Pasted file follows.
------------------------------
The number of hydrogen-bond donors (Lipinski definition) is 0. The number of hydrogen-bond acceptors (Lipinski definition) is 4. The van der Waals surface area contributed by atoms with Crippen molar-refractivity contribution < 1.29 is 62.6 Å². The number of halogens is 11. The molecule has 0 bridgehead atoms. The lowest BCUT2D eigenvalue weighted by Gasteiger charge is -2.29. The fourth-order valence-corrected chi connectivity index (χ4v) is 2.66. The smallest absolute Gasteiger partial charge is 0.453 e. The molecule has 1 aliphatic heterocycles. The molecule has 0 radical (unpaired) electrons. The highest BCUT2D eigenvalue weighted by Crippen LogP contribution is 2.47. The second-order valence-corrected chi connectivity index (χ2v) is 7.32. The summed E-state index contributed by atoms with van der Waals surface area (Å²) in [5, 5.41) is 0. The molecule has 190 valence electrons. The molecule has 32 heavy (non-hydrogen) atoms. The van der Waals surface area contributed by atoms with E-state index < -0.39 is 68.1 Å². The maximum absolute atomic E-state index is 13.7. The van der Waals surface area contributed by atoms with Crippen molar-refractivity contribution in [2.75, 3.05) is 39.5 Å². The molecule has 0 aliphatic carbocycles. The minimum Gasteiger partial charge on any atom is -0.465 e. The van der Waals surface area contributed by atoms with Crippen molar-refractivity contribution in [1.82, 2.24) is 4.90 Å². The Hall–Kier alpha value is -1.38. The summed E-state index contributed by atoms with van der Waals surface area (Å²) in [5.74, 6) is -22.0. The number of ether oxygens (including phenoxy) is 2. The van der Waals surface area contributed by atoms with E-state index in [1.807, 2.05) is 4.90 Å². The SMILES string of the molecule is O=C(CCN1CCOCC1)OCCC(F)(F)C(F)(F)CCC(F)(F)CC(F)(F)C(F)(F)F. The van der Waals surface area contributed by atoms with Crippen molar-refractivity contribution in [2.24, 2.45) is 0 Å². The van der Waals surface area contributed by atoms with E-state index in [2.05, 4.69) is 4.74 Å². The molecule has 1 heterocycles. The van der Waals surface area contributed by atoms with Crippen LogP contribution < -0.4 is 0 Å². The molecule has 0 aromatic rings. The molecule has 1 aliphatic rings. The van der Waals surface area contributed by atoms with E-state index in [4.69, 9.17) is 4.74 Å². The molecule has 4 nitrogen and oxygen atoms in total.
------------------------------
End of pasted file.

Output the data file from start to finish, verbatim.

The number of hydrogen-bond donors (Lipinski definition) is 0. The number of hydrogen-bond acceptors (Lipinski definition) is 4. The van der Waals surface area contributed by atoms with Crippen molar-refractivity contribution < 1.29 is 62.6 Å². The number of halogens is 11. The molecule has 0 bridgehead atoms. The lowest BCUT2D eigenvalue weighted by Gasteiger charge is -2.29. The fourth-order valence-corrected chi connectivity index (χ4v) is 2.66. The smallest absolute Gasteiger partial charge is 0.453 e. The molecule has 1 aliphatic heterocycles. The molecule has 0 radical (unpaired) electrons. The highest BCUT2D eigenvalue weighted by Crippen LogP contribution is 2.47. The second-order valence-corrected chi connectivity index (χ2v) is 7.32. The summed E-state index contributed by atoms with van der Waals surface area (Å²) in [5, 5.41) is 0. The molecule has 190 valence electrons. The molecule has 32 heavy (non-hydrogen) atoms. The van der Waals surface area contributed by atoms with E-state index < -0.39 is 68.1 Å². The maximum absolute atomic E-state index is 13.7. The van der Waals surface area contributed by atoms with Crippen molar-refractivity contribution in [2.75, 3.05) is 39.5 Å². The molecule has 0 aliphatic carbocycles. The minimum Gasteiger partial charge on any atom is -0.465 e. The van der Waals surface area contributed by atoms with Crippen molar-refractivity contribution in [1.82, 2.24) is 4.90 Å². The Hall–Kier alpha value is -1.38. The summed E-state index contributed by atoms with van der Waals surface area (Å²) in [5.74, 6) is -22.0. The number of ether oxygens (including phenoxy) is 2. The van der Waals surface area contributed by atoms with E-state index in [1.807, 2.05) is 4.90 Å². The SMILES string of the molecule is O=C(CCN1CCOCC1)OCCC(F)(F)C(F)(F)CCC(F)(F)CC(F)(F)C(F)(F)F. The van der Waals surface area contributed by atoms with Crippen molar-refractivity contribution in [2.24, 2.45) is 0 Å². The van der Waals surface area contributed by atoms with E-state index in [2.05, 4.69) is 4.74 Å². The molecule has 1 heterocycles. The van der Waals surface area contributed by atoms with Crippen LogP contribution < -0.4 is 0 Å². The molecule has 0 aromatic rings. The molecule has 1 aliphatic rings. The van der Waals surface area contributed by atoms with E-state index in [4.69, 9.17) is 4.74 Å². The molecule has 4 nitrogen and oxygen atoms in total.